The BinkP protocol

Binkp/1.1


The Protocol Description by author

 

Differences between binkp/1.0 and binkp/1.1

 

  1. The previous binkp/1.0-compatible mailers could send a message M_NUL of the type "VER mailer-version binkp/1.0". Binkp/1.1 suggests that any mailer compatible with binkp version 1.1 and higher will form and parse such a message (in the format "VER mailer-version binkp/1.1") after receiving it at the other side.
    This message should have been sent up to the moment when the server and the client exchange with password and login acknowledgement. If the message has not been received up to the moment we can consider the protocol version of the opposite side to be equal 1.0

     

  2. One more M_NUL message, which one should understand as far as possible is M_NUL "OPT XXX YYY ...".? It is a way to send arbitrary options (the list of option names is case sensitive and delimited by spaces). Binkd/0.9 understands "NR" option: a request to change to NR mode (an example of the request: M_NUL "OPT NR"). Generally speaking we cannot be sure that the remote side will comply with our request after we have sent such a command and in general we have no way to know its decision (except we stipulate especially for necessity to send back a reply for the XXX option).? In case of NR any behavior of the remote side should not confuse us (see below).

     

  3. In order to have a possibility to receive requests (in particular file requests) and to send the results back during the same session in case the other side runs binkp/1.1 or higher, binkd 0.9 follows such an agreement: when both sides have exchanged with EOB the session does not finish but it restarts by resetting binkp to the state it had just after login (i.e. a rescan is made and sending of the found files starts). The session is considered successfully finished, if between two consecutive exchanges with EOF the sides did not send and did not receive a binkp command.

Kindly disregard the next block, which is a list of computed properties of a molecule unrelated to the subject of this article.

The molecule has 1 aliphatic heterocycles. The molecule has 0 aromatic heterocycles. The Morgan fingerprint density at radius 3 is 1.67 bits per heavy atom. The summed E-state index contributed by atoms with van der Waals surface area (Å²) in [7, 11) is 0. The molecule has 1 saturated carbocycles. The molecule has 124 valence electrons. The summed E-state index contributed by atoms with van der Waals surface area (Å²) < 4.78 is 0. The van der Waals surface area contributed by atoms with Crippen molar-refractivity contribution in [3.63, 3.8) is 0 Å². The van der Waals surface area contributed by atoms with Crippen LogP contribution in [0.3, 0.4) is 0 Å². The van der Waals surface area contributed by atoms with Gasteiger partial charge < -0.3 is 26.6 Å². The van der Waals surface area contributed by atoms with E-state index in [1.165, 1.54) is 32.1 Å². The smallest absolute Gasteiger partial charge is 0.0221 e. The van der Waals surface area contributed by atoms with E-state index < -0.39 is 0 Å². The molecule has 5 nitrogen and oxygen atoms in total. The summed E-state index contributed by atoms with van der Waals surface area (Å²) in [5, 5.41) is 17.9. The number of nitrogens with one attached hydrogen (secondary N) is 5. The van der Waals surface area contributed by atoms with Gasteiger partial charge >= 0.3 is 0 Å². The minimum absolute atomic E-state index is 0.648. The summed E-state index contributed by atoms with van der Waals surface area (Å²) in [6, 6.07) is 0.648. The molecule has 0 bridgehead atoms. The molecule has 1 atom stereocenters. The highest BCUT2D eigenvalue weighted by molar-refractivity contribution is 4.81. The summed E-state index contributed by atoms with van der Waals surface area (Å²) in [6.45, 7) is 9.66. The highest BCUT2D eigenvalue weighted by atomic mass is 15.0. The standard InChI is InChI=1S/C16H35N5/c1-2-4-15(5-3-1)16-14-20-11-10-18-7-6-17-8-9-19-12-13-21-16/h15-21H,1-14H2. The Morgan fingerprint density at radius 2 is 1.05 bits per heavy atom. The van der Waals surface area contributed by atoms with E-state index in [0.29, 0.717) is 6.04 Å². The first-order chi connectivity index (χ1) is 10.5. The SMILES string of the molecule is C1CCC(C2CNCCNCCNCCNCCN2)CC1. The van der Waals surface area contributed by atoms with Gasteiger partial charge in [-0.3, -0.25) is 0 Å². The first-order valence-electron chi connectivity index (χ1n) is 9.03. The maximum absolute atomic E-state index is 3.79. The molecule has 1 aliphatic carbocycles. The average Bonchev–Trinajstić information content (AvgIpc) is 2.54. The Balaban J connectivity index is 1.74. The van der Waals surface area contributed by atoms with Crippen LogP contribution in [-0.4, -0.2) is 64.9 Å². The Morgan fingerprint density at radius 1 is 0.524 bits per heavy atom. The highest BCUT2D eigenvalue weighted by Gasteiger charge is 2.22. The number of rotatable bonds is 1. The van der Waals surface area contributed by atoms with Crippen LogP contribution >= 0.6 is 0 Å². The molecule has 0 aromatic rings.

4. One must react correctly to M_FILE "name size time -1" that is to reply with an appropriate M_GET (see below).

     

  5. Previously binkd always started to send every new file from the offset 0. The other side could make a new request for the file with another offset, if it had found a partially received file in its inbound directory. The problem is that such an optimization makes a link absolutely unable to work if timeouts are frequent: at the moment, when the sender gets M_GET its buffer and TCP window are already overfilled with the data of the same file being sent from 0 and they do not have time to free for the data from a new offset before the connection fails. Now the senders have an option at unreliable links only (since such a behavior is nevertheless really ineffective) to request really necessary to the receiver offset in the transmitted file using M_FILE "name size time -1" before sending every new file. No preliminary agreement with the opposite side is necessary before sending the command (besides the confidence that the remote side has binkp version > 1.0).
    I call it "NR mode" (i.e. "Not Reliable link"). Thus we can at any moment switch to the NR mode on our own or we can at any moment ask the remote side to switch to the NR mode by M_NUL "OPT NR" command.

 


© Copyright 1997 by Dima Maloff
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Translated from Russian by Michael Dukelsky